We love to buy silver items. We are experts in silver and are happy to purchase antique or modern English hallmarked items, as well as other sterling silver and continental silver pieces.
English silver, with very few exceptions, will be hallmarked. You should expect to see four or sometimes five stamps. There will always be a lion passant (see below), an assay office stamp, a date letter, and, usually, a maker’s mark; there may also be a monarch’s head. Very few people can remember all date letters for each assay office (they have thankfully now started using the same date letter as a uniform code), but we can usually tell the age of your piece(s) if we can view them or if you send us photographs or we can look up the exact year of manufacture from the date letter.
Here is a typical hallmark (on a cigarette case), it shows the lion passant sterling mark (denoting a silver content of 925 parts in 1000); the leopard’s head mark for the London assay office; the date letter C for 1977; the maker’s mark SJR for S J Rose & Son; and, in this case, Queen Elizabeth II head since it was the silver jubilee year.
Other marks to silver may include the stamp STERLING or STERLING SILVER or 925 (or 9.25) these are usually later pieces or sometimes American but have the same silver content as the hallmarked items. European silver is usually slightly lower grade and may be marked 900 or 800 (indicating 900 and 800 parts of silver in every 1000) and some countries have their own specific hallmark stamps.
Be careful! Over the years, many items of silver plate have been stamped with cartouches that have been made to look like those of the hallmark. You must always look for the lion passant, and the assay office mark. The letters EPNS (even if fancily stamped in beautiful little chamferred boxes) ALWAYS means the item is silver plated (electro-plated nickle silver). Silverplate would never have the same value as a solid silver piece of the same magnitude and often has little or no value. This is a bit of a minefield and, if you’re in any doubt, get in touch with us via one of the ‘contact us’ methods on our website postscriptantiques.co.uk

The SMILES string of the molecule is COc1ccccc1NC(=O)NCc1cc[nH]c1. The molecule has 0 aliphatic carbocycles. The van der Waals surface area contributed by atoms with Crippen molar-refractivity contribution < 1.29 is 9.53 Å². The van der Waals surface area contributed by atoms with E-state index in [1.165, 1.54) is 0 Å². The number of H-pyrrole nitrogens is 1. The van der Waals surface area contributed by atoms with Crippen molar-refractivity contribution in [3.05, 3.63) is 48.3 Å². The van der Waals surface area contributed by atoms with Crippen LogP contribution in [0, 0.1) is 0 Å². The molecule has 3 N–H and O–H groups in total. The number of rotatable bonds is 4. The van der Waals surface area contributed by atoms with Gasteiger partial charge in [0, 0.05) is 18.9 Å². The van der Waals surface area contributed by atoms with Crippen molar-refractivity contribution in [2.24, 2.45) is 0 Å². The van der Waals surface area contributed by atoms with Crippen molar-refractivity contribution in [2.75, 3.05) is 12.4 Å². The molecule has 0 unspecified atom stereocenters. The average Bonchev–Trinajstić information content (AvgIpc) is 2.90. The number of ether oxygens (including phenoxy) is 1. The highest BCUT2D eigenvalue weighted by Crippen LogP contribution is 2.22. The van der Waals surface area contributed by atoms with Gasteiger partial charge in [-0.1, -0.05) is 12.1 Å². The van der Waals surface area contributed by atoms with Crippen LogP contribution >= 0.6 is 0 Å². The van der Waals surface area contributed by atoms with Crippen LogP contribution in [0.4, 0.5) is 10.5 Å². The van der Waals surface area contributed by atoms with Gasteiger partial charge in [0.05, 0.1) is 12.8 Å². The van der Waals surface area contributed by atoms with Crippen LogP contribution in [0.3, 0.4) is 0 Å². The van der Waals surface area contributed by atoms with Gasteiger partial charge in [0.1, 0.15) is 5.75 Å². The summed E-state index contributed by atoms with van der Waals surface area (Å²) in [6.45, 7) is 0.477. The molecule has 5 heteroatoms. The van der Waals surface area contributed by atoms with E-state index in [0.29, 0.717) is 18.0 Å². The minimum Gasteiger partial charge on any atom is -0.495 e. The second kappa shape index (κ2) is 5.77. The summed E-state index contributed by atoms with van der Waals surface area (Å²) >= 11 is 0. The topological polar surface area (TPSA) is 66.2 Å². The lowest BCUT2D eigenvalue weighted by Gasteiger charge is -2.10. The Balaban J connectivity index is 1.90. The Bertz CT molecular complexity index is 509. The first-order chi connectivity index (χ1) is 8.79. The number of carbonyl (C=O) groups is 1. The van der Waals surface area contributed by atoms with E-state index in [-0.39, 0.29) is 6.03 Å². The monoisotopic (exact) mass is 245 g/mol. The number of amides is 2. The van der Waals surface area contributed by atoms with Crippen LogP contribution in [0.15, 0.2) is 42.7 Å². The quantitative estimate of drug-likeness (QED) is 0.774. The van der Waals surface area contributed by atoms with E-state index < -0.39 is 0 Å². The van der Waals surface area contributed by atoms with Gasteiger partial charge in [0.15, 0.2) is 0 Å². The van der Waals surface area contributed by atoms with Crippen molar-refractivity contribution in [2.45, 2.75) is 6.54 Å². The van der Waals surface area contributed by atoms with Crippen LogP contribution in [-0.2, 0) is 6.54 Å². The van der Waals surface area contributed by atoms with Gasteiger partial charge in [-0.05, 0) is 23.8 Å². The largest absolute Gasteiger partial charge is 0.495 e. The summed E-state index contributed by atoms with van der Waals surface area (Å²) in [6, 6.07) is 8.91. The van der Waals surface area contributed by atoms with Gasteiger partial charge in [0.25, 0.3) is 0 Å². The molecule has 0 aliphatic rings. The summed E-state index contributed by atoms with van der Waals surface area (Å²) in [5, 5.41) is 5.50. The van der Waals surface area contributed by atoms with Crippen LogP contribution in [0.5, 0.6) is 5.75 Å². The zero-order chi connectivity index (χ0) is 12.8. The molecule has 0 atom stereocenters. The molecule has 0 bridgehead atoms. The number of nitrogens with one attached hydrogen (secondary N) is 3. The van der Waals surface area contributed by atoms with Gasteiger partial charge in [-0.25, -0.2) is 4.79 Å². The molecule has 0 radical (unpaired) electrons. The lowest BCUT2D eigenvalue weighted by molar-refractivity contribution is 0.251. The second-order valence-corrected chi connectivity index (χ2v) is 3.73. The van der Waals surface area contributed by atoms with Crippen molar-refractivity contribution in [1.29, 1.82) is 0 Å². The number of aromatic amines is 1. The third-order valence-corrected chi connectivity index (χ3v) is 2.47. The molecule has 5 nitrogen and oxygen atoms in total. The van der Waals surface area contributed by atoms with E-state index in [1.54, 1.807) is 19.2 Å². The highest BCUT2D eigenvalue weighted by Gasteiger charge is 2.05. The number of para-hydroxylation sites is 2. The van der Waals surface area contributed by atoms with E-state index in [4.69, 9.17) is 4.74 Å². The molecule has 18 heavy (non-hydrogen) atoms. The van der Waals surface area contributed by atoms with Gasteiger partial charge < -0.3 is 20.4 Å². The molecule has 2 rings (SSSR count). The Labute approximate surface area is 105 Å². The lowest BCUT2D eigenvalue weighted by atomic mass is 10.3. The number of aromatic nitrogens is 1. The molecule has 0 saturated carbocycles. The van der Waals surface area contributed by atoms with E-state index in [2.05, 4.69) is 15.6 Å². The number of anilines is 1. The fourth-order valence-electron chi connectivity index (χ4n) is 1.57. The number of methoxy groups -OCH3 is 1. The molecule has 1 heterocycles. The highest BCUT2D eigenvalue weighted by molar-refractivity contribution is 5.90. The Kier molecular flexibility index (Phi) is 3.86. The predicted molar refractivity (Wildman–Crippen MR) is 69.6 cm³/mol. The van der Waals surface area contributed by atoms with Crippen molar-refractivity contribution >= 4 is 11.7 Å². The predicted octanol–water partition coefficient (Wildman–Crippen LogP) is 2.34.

That said, this stunning inkwell in the shape of Queen Victoria, made to celebrate her Diamond Jubilee in 1897 is silver plate. When we bought it, the plating was very worn and the crown (which lifts to reveal the inkwell itself) had a broken hinge. We had it repaired and re-plated and it ended up in this, quite stunning condition!
We have bought tens of thousands of silver items including several complete and important collections from private estates. We are well placed to help you sort the wheat from the chaff and make serious offers on any quantity.
Of course, silver, in common with all precious metals, has intrinsic metal value and we are happy to buy broken silver, gold and platinum items at the best possible scrap prices.
Here are some items we have purchased in the past – if you have anything similar, you could be sitting on some treasure!
Here is a superb, large Freedom Casket. Notice the gold colour; this is because the whole thing has been gilded (electroplated) with real gold. It is a substantial item weighing 48 ounces and dating from 1879.
Freedom caskets were made to house the papers presented to those given freedom of a particular city and are widely collected. (This one has probably had the original owner’s name removed by polishing or else was never presented as they are rarely found without engraving.)
This is a supremely exquisite and rare Art Nouveau silver tea caddy spoon by the famous designer Archibald Knox and produced by Liberty & Co in his well loved Cymric range and hallmarked for 1901 at the Birmingham assay office. We sold this small spoon for a sum in excess of £500 so keep your eyes open!
Caddy spoons were used to blend tea in mixing bowls kept in tea caddies. Tea was so highly prized that it was kept in locked caddies to keep the servants from stealing it! Many tea making items – caddy spoons, caddies, tea services etc were produced in silver and are all highly sought by collectors.
A superb hallmarked English silver cream jug modeled as a Chinaman with his ponytail forming the handle and his hat the spout.
A silver guilloche green enameled powder compact dating from the 1920s. The silver is repetitively engine turned to create the pattern and the enamel is applied afterwards.
A beautiful C J Vander silver gilt honey pot. While it only dates from 1976, it is by a leading silversmith and of exquisite quality.
Here is part of a large collection of silver (and other items) purchased from an estate in Cornwall. Post Script Antiques was very pleased to pay a five figure sum for this collection which enabled the beneficiaries to release some money before the sale of the property.